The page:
Utilizing a simple stimulus control strategy to increase physician referrals for physical activity promotion

Fabio A. Almeida, Renae L. Smith-Ray, Rain Van Den Berg, Patti Schriener, Mike Gonzales, Pierre Onda, Paul A. Estabrooks

Research output: Contribution to journalReview article

9 Scopus citations

Abstract

Within the busy clinic visit and multiple preventive guidelines to follow, the rate of physician referral for physical activity (PA) is disappointing. This study used an interrupted time-series design to determine the effect of a simple stimulus control strategy to increase physician referrals for PA when compared to standard care before and after exposure to the stimulus control intervention. The number of referrals (N = 218 total) per week was significantly higher during weeks when the stimulus control intervention was used (p < .01). Approximately 77% of participants referred during standard care weeks initiated a PA program while 67% of those referred during stimulus control weeks initiated PA. These rate differences were significant (p < .05). Nonetheless, the number of individuals who initiated PA was greater during stimulus control weeks than during usual care weeks (p < .05; 9.8 vs. 5.6), due to the larger total volume of referrals. We concluded that stimulus control interventions targeting physician referrals are a practical method for enhancing participation in PA programs.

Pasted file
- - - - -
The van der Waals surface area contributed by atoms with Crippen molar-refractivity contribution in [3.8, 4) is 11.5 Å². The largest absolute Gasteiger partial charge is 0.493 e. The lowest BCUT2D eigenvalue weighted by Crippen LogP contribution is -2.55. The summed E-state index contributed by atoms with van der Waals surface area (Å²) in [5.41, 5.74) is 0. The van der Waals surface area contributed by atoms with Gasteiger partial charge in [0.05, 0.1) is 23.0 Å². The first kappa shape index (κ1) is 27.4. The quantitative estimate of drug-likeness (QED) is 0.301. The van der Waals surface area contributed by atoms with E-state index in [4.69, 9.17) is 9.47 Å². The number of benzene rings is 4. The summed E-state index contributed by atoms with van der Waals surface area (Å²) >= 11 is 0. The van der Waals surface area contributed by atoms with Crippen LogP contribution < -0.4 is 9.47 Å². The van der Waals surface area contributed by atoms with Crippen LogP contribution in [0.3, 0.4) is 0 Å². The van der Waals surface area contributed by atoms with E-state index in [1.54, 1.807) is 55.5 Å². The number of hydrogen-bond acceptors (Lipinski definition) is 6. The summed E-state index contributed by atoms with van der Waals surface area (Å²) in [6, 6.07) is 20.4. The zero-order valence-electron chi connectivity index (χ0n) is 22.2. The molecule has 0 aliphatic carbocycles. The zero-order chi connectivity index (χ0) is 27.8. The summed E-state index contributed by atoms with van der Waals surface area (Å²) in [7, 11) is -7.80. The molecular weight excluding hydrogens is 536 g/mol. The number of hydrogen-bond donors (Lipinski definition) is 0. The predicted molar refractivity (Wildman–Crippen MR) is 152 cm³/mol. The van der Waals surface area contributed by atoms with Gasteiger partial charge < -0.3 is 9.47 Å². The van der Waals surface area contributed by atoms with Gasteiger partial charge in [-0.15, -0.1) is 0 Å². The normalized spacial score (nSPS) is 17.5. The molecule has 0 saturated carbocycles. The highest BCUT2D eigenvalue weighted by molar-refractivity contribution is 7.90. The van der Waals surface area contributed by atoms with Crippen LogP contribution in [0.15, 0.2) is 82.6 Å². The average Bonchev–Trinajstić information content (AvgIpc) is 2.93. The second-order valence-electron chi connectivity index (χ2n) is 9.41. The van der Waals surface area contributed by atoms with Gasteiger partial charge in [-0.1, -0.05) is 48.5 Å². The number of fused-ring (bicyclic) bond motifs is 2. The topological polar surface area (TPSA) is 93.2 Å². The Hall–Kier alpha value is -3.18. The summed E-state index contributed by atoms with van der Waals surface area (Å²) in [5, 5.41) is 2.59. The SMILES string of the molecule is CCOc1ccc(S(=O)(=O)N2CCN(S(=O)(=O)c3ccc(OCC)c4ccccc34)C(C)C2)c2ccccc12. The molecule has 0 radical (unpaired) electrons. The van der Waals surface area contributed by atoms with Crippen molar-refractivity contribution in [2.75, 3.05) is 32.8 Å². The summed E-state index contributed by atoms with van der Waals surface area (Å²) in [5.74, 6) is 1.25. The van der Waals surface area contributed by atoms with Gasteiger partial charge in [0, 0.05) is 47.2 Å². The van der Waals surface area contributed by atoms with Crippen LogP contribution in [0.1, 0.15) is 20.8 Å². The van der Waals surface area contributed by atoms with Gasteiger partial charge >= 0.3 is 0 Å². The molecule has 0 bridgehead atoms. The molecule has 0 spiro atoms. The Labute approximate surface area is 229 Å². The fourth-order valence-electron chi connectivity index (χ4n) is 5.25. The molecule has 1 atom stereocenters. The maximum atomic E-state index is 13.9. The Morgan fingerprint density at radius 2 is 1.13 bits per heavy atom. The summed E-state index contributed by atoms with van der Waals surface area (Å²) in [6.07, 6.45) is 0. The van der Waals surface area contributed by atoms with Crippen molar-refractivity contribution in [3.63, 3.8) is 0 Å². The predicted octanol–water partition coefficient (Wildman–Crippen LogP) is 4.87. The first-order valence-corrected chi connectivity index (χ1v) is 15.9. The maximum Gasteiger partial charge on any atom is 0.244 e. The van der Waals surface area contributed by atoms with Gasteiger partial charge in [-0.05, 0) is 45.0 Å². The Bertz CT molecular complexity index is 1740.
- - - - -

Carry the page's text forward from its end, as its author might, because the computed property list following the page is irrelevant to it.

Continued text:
Original languageEnglish (US)
Pages (from-to)505-514
Number of pages10
JournalJournal of Sport and Exercise Psychology
Volume27
Issue number4
DOIs
StatePublished - Dec 2005

    Fingerprint

Keywords

  • Exercise
  • Intervention
  • Operant conditioning
  • Reach

ASJC Scopus subject areas

  • Applied Psychology

Cite this